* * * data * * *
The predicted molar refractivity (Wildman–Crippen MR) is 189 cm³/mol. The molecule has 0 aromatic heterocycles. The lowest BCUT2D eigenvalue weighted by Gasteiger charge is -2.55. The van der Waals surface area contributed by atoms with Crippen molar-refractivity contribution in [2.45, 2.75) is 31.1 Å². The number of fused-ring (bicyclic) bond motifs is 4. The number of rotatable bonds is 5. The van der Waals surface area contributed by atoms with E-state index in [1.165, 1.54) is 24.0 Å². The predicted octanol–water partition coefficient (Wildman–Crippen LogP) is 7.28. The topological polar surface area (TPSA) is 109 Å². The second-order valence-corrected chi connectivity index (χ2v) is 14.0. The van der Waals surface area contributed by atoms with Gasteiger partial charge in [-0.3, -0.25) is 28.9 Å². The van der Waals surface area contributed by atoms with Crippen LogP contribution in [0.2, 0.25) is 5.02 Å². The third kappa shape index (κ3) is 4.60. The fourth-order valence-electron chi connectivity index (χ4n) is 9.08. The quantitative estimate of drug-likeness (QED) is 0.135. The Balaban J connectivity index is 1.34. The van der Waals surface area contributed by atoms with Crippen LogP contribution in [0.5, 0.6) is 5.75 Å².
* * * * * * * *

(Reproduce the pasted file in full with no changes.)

The predicted molar refractivity (Wildman–Crippen MR) is 189 cm³/mol. The molecule has 0 aromatic heterocycles. The lowest BCUT2D eigenvalue weighted by Gasteiger charge is -2.55. The van der Waals surface area contributed by atoms with Crippen molar-refractivity contribution in [2.45, 2.75) is 31.1 Å². The number of fused-ring (bicyclic) bond motifs is 4. The number of rotatable bonds is 5. The van der Waals surface area contributed by atoms with E-state index in [1.165, 1.54) is 24.0 Å². The predicted octanol–water partition coefficient (Wildman–Crippen LogP) is 7.28. The topological polar surface area (TPSA) is 109 Å². The second-order valence-corrected chi connectivity index (χ2v) is 14.0. The van der Waals surface area contributed by atoms with Gasteiger partial charge in [-0.3, -0.25) is 28.9 Å². The van der Waals surface area contributed by atoms with Crippen LogP contribution in [0.2, 0.25) is 5.02 Å². The third kappa shape index (κ3) is 4.60. The fourth-order valence-electron chi connectivity index (χ4n) is 9.08. The quantitative estimate of drug-likeness (QED) is 0.135. The Balaban J connectivity index is 1.34. The van der Waals surface area contributed by atoms with Crippen LogP contribution in [0.5, 0.6) is 5.75 Å².